Windows user accounts Admin or SUA - all or nothing? more fine grained control?

Discussion in 'other security issues & news' started by katio, Dec 30, 2010.

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  1. katio

    katio Guest

    I want to create a restricted Admin account where I can assign certain privileges to it. Is that possible on a simple Windows 7 Ultimate Desktop?
    The User Accounts GUI gives me only the choice between Admin and Standard User. That means I need to fully trust anyone who does some minor administration tasks with full superuser privileges.

    I know that MS uses the least privilege principle with services: instead of SYSTEM which is unrestricted some services run under LOCAL SERVICE or NETWORK SERVICE that only got the privileges they need. Where is that option for "real" user accounts?

    Basically I'm looking for the Windows equivalent to POSIX capabilities, sudo and/or one of the RBAC/MAC systems.

    All I can find is Active Directory and AGDLP. But that looks awfully complicated and overkill and doesn't even seem to be doing what I want.
     
  2. Sully

    Sully Registered Member

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    Have you examined all of the groups that are included with Ultimate? Perhaps you can assign this user to one of those for more granularity?

    I haven't tried it in w7, but in XP I used the security template snap-in to do things that you are suggesting.

    Sul.
     
  3. katio

    katio Guest

    Thanks for the reply, sadly those preconfigured groups are way too coarse grained.

    I'd like the ability to allow an otherwise standard user to execute certain programs, commands or bat files that throw up an UAC dialog requiring an Admin passwd -without handing them out that password.
     
  4. Sully

    Sully Registered Member

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    Hmm. I will think on that a bit. The program(s) are statically known? or dynamic?

    Sul.
     
  5. Sully

    Sully Registered Member

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    One way that comes to mind is having a small utility that they drag/drop programs onto. This utility basically performs a RunAs, and has the password encrypted within it or via encrypted .ini file or something.

    I am pretty certain it would work, haven't tried it of course. The trick part would be that it would give them carte blanche access to anything dropped to it, unless you were to put in the utility code that predefined what processes were allowed to start.

    Anything is possible, although sometimes they are not the solutions that seem best.

    Sul.

    Edit: upon further thought, there might be ways to use the registry to house a list of approved processes that the utility could spawn. All you need to do modify that particular registry key so that only your user account has write access, then no matter if the user started a program with admin rights or not, as long as it was not your admin account, there would be no write/modify rights. All of this could be done easily for a custom registry key without having to muck with registry rights/inheritance much at all.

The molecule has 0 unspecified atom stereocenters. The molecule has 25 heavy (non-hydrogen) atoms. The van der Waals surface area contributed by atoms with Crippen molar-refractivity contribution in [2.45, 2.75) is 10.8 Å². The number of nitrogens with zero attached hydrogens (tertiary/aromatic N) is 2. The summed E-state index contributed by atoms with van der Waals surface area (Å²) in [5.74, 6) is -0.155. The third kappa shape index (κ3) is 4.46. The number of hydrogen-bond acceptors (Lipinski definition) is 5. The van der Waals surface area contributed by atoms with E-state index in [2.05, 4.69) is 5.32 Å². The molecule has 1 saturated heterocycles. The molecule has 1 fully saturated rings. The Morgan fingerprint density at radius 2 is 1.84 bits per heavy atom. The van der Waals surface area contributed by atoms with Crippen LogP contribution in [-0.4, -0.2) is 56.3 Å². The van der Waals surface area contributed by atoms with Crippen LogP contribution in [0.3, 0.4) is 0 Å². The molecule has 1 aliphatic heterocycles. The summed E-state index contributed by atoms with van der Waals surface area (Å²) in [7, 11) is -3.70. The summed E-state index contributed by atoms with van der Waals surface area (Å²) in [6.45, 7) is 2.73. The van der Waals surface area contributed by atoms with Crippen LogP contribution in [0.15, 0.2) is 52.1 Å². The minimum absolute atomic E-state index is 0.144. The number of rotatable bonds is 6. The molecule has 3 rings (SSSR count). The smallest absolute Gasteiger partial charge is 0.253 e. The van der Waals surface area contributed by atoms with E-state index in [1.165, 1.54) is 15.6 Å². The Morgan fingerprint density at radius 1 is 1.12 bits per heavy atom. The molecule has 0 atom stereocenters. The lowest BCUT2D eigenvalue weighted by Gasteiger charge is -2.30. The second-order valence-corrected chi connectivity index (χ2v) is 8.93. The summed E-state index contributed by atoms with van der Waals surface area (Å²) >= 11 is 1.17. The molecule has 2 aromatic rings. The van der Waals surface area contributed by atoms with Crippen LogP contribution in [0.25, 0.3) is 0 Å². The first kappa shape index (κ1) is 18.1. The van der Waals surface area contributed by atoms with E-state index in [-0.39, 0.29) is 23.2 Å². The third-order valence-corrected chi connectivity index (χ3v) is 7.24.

6. katio

    katio Guest

    Static.

    Many thanks for sharing your ideas. Sadly what you are describing is above my windows knowledge and I wouldn't know where to start.
     
  7. m00nbl00d

    m00nbl00d Registered Member

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    I hope am I not misunderstanding what you're talking about, but wouldn't SuRun fit this description?

    At least, it is to my understanding that you can add what apps would be started with administrator privileges, and automatically elevate it, without having to prompt for the password; while everything else wouldn't be allowed, unless you wish it so.
     
  8. Sully

    Sully Registered Member

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    SuRun is probably an option, I have only tried it once on win7, so don't know exactly.

    Katio, if you want to try SuRun, do so. If you don't, or don't like SuRun, I already have some code that almost does what I described. It might be trivial to convert it for a use such as you speak of. If you can wait around for your answer, perhaps I will create a new little tool for such purposes. No promises though on when that might be, I seem to always have much to do. But, it would be a good exercise for me, so I am interested.

    Sul.
     
  9. Johnny123

    Johnny123 Registered Member

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    You can do that with SuRun. When you configure it, you can select that users can only run pre-defined apps using SuRun. You can then select don't require a password and also not allow them to change any SuRun settings, etc. If you install it and look through the settings, it's pretty much self-explanatory.
     
  10. MrBrian

    MrBrian Registered Member

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  11. katio

    katio Guest

    I'll have to do some further testing on which option I'll choose but that's something to work with.
    Thanks everyone!
     
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